Partisan Gerrymandering Case Status

The Court’s decision this morning in the North Carolina redistricting case addressed allegations of predominant and unjustified racial intent.  The state attempted to defend its actions, in part, by saying that it was just acting for partisan reasons.

The legal status of “just acting for partisan reasons” in the redistricting context is also a hot topic these days.  The last time SCOTUS really took the issue on was 2004, in a fractured opinion that left the state of the law a bit of a mess.  Only 4 of the 9 sitting Justices were then on the Court.  And there are a few relevant cases headed straight back toward them.

Some of the challenges are out of North Carolina.  One case is directly related to the one decided this morning.  (This morning was Cooper v. Harris; the case coming up is Harris v. Cooper.  It’s all based on who won and who lost in the lower court.)  This is the remand from this morning’s case — while SCOTUS was hearing the race case, the legislature drew new lines, saying explicitly that they intended to draw the new lines “to gain partisan advantage.”  The lower court approved the new legislative remedy, despite plaintiffs’ protest that it amounted to an unlawful partisan gerrymander.  There’s a dispute among the parties about the proper scope of the court’s consideration (and in the meantime, there have been two new cases challenging the new map as a partisan gerrymander, moving at a slower pace).  The lower court’s approved remedy is now up on appeal before SCOTUS, and a decision on whether to hear the case in full is likely coming in the next few weeks, perhaps as early as next week.

The other leading case is out of Wisconsin.  It’s a challenge to the state legislative map as an unlawful partisan gerrymander.  Here, the lower court struck down the state map, and the state is now appealing to SCOTUS.  A decision on whether to hear the case in full is also likely coming in the next few weeks — I think there’s a broadly shared expectation based on the procedural posture and the result below that SCOTUS will hear this case in full.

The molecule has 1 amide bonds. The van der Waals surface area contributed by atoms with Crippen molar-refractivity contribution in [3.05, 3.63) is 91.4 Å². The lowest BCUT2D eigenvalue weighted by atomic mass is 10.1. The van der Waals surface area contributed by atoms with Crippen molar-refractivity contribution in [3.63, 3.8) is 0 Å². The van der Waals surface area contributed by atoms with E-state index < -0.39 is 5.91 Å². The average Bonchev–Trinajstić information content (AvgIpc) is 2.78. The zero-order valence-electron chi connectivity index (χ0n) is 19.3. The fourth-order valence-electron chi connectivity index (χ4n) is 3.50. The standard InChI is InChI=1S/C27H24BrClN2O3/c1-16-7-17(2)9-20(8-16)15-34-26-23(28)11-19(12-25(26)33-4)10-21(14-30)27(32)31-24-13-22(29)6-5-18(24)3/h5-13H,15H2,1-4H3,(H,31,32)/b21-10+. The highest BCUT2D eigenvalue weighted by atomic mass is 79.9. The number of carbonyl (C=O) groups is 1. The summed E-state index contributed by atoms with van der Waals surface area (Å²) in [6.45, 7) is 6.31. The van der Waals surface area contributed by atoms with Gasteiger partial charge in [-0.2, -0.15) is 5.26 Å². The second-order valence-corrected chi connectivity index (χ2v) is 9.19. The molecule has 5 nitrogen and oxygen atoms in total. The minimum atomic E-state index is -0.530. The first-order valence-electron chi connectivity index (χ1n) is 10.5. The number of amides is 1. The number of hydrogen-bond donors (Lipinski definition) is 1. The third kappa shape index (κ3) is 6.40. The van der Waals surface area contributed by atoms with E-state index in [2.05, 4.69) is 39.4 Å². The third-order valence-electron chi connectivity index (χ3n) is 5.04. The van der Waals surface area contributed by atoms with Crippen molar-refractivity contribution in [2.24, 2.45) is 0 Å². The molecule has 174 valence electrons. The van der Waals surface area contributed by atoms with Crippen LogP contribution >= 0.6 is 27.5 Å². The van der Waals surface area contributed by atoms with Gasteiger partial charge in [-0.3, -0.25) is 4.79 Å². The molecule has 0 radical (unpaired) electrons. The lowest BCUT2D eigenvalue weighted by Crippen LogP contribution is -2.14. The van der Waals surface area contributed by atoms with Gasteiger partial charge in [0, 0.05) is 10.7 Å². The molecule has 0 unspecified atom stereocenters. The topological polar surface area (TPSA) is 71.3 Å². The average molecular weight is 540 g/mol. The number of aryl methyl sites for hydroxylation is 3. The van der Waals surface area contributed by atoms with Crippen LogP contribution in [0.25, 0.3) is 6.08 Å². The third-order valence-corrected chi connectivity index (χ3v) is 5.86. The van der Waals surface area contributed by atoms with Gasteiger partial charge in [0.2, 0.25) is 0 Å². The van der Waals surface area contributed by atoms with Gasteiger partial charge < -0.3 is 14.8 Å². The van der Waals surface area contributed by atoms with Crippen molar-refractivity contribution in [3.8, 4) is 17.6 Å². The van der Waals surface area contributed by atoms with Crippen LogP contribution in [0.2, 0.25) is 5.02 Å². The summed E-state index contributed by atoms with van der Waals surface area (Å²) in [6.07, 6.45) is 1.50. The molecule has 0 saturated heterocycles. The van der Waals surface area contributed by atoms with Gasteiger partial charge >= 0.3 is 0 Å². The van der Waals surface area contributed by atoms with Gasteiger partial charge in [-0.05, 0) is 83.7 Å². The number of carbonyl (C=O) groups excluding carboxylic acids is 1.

A decision to consider either case in full would mean briefing over late summer and early fall, an argument date likely in the fall, and a decision likely in the spring or early summer of 2018.   Of course, that timing is entirely up to the Court, and the timing is really just a guess: the cases could easily move faster or slower.

(There are also other partisan gerrymandering cases — including a case out of Maryland — that are a little farther behind in the queue.)

For those looking forward, there’s some intriguing dicta in this morning’s decision: Justice Alito, with the Chief Justice and Justice Kennedy joining, seems to emphasize that some partisan gerrymandering is OK (p. 5 of his separate opinion).  That wasn’t actually the issue in this morning’s decision, and it’s not clear how much those few sentences will impact any individual Justice’s take in a case squarely about partisan gerrymandering (much less an opinion about how much partisanship is too much partisanship).  But tea-leaf-readers gonna tea-leaf-read.

(Also FWIW: there was a magnificent symposium at William & Mary in February concerning redistricting, including discussion of the racial and partisan claims in precisely these cases at and heading to SCOTUS.  If your primary complaint is that the morning’s ELB posts have been too short, keep an eye out for the symposium issue of the William & Mary Law Review).

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